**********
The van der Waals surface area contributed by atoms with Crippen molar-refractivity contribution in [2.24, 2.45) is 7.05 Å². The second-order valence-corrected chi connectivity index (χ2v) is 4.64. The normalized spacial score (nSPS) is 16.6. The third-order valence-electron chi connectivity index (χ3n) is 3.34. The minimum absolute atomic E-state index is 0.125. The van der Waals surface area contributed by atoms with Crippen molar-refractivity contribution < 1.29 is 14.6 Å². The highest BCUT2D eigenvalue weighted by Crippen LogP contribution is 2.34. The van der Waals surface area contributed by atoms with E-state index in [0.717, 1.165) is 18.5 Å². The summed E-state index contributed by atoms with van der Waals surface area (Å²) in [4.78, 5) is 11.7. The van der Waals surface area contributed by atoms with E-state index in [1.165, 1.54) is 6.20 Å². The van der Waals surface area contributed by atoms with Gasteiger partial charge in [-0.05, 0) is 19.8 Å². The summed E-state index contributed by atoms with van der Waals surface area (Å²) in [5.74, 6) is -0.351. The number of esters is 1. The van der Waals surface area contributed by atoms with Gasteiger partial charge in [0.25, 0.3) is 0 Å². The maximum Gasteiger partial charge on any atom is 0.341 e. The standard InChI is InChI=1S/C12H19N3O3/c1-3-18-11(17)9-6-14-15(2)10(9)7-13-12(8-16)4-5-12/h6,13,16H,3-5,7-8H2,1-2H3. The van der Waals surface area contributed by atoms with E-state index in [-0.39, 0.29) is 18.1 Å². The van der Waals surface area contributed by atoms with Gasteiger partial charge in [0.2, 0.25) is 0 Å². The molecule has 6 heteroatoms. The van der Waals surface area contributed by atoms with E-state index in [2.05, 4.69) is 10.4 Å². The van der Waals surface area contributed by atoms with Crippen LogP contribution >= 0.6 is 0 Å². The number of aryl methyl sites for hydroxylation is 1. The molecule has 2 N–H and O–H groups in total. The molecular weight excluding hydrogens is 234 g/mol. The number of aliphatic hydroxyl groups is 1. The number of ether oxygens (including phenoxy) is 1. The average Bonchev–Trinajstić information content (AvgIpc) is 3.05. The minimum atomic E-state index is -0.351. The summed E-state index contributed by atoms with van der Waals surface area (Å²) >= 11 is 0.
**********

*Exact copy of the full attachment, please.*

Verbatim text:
The van der Waals surface area contributed by atoms with Crippen molar-refractivity contribution in [2.24, 2.45) is 7.05 Å². The second-order valence-corrected chi connectivity index (χ2v) is 4.64. The normalized spacial score (nSPS) is 16.6. The third-order valence-electron chi connectivity index (χ3n) is 3.34. The minimum absolute atomic E-state index is 0.125. The van der Waals surface area contributed by atoms with Crippen molar-refractivity contribution < 1.29 is 14.6 Å². The highest BCUT2D eigenvalue weighted by Crippen LogP contribution is 2.34. The van der Waals surface area contributed by atoms with E-state index in [0.717, 1.165) is 18.5 Å². The summed E-state index contributed by atoms with van der Waals surface area (Å²) in [4.78, 5) is 11.7. The van der Waals surface area contributed by atoms with E-state index in [1.165, 1.54) is 6.20 Å². The van der Waals surface area contributed by atoms with Gasteiger partial charge in [-0.05, 0) is 19.8 Å². The summed E-state index contributed by atoms with van der Waals surface area (Å²) in [5.74, 6) is -0.351. The number of esters is 1. The van der Waals surface area contributed by atoms with Gasteiger partial charge in [0.25, 0.3) is 0 Å². The maximum Gasteiger partial charge on any atom is 0.341 e. The standard InChI is InChI=1S/C12H19N3O3/c1-3-18-11(17)9-6-14-15(2)10(9)7-13-12(8-16)4-5-12/h6,13,16H,3-5,7-8H2,1-2H3. The van der Waals surface area contributed by atoms with E-state index in [-0.39, 0.29) is 18.1 Å². The van der Waals surface area contributed by atoms with Gasteiger partial charge in [0.2, 0.25) is 0 Å². The molecule has 6 heteroatoms. The van der Waals surface area contributed by atoms with E-state index in [2.05, 4.69) is 10.4 Å². The van der Waals surface area contributed by atoms with Crippen LogP contribution >= 0.6 is 0 Å². The number of aryl methyl sites for hydroxylation is 1. The molecule has 2 N–H and O–H groups in total. The molecular weight excluding hydrogens is 234 g/mol. The number of aliphatic hydroxyl groups is 1. The number of ether oxygens (including phenoxy) is 1. The average Bonchev–Trinajstić information content (AvgIpc) is 3.05. The minimum atomic E-state index is -0.351. The summed E-state index contributed by atoms with van der Waals surface area (Å²) >= 11 is 0.